With the axe he slit off a bright slab of pine from one of the stumps and split it into pegs for the tent. He wanted them long and solid to hold in the ground. With the tent unpacked and spread on the ground, the pack, leaning against a jack-pine, looked much smaller. Nick tied the rope that served the tent for a ridge-pole to the trunk of one of the pine trees and pulled the tent up off the ground with the other end of the rope and tied it to the other pine. The tent hung on the rope like a canvas blanket on a clothes line. Nick poked a pole he had cut up under the back peak of the canvas and then made it a tent by pegging out the sides. He pegged the sides out taut and drove the pegs, hitting them down into the ground with the flat of the axe until the rope loops were buried and the canvas was drum tight.
Across the open mouth of the tent Nick fixed cheese cloth to keep out mosquitoes. He crawled inside under the mosquito bar with various things from the pack to put at the head of the bed under the slant of the canvas. Inside the tent the light came through the brown canvas. It smelled pleasantly of canvas. Already there was something mysterious and homelike. Nick was happy as he crawled inside the tent. He had not been unhappy all day. This was different though. Now things were done. He had made his camp.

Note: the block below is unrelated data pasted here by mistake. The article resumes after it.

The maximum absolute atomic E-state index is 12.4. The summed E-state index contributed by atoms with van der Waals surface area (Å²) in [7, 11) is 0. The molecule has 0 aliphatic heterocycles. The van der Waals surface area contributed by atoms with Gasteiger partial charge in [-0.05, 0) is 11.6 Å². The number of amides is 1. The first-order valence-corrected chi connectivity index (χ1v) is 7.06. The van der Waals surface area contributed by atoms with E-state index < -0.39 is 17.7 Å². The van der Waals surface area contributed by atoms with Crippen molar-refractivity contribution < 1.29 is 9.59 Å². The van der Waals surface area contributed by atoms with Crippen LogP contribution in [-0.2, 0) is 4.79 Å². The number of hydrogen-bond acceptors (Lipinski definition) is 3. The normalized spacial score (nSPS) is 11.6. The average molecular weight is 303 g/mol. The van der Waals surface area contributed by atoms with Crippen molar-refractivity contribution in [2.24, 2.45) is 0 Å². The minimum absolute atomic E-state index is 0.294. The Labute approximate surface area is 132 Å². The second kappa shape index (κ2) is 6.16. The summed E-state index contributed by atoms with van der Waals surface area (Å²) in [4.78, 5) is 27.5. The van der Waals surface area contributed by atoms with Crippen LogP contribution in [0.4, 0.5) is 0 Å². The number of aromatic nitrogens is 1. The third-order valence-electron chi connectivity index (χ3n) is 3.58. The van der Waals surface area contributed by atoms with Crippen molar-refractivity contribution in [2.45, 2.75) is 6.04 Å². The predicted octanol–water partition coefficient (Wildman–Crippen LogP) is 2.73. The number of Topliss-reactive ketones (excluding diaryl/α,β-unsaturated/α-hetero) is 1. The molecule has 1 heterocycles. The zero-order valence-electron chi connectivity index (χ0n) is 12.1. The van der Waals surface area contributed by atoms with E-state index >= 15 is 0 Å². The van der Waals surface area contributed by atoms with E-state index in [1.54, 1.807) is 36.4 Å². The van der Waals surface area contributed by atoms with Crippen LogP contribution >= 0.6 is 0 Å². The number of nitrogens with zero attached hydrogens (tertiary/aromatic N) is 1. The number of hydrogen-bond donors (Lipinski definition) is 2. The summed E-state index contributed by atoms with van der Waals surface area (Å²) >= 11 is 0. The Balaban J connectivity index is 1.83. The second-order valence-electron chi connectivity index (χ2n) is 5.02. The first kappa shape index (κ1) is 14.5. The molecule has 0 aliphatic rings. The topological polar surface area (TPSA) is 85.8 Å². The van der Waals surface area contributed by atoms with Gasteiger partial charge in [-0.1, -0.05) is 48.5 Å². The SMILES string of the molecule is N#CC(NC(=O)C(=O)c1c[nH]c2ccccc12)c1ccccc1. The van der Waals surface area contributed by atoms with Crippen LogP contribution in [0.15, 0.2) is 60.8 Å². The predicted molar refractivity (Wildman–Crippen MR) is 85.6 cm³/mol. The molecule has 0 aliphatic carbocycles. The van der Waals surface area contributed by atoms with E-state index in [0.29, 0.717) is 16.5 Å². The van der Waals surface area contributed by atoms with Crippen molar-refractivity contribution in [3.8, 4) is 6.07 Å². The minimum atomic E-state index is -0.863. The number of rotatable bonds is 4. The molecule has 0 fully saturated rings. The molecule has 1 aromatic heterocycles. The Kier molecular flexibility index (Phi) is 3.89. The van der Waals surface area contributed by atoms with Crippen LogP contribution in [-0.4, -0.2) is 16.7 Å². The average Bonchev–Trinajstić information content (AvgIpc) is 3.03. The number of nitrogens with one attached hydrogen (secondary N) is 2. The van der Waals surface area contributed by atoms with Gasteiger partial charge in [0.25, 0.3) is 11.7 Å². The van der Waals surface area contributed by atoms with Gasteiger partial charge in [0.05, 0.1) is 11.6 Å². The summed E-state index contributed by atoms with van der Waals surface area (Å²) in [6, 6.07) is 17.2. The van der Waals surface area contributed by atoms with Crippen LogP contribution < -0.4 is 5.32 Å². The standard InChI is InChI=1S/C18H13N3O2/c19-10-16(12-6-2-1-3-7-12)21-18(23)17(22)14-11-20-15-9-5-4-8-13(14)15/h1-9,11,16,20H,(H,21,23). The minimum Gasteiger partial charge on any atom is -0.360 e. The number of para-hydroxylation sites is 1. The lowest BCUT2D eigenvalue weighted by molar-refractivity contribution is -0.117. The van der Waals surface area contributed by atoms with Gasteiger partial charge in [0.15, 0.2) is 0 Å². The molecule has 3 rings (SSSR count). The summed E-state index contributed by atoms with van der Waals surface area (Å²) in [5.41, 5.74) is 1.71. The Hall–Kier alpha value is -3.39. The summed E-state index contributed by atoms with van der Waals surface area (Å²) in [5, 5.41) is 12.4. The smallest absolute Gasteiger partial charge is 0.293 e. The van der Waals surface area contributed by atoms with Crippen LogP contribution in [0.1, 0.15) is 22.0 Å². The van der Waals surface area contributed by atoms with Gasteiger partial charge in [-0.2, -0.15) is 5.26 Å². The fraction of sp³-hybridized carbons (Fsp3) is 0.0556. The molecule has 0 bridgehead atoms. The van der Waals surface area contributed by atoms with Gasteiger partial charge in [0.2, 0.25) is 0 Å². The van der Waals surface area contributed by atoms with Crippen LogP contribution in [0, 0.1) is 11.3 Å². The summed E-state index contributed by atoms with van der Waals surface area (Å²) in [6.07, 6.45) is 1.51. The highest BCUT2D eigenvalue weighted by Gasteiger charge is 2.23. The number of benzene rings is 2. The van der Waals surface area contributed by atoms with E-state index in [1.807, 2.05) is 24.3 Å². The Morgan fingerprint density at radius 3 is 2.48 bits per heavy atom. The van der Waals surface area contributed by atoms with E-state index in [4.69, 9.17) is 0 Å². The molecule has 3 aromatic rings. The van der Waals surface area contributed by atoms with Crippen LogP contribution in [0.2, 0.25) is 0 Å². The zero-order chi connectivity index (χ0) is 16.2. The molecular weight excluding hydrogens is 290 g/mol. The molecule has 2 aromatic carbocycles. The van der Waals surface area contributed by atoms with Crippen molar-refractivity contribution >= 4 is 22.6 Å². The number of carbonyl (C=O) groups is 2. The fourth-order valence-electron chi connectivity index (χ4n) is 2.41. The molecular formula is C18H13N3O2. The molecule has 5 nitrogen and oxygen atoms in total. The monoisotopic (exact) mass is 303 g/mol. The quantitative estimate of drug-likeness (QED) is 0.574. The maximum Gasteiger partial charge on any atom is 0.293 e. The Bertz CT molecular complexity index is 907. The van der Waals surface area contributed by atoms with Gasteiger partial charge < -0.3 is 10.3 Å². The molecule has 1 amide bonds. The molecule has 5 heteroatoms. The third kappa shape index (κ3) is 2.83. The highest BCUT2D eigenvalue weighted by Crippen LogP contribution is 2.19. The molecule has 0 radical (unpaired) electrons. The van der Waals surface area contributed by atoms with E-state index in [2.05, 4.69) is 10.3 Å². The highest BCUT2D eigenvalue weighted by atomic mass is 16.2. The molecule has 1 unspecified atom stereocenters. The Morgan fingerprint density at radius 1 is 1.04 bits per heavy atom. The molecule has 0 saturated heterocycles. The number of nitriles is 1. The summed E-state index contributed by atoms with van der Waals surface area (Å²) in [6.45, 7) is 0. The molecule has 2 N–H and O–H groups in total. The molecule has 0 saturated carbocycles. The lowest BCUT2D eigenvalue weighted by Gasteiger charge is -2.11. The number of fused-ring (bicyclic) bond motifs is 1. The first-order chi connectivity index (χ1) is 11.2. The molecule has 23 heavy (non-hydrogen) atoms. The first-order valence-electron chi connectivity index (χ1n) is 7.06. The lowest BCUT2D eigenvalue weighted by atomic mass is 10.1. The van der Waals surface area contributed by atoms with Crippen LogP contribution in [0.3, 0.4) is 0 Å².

When I first read this piece by Hemingway, I was a novice teacher. I always remembered the character Nick as a young boy but he seems much older now.
Hemingway wrote the story in 1925 after he had experienced the First World War in Europe and to me it reads as a story of recovery. But above all it is the best description of setting a camp up right. If only I could emulate that.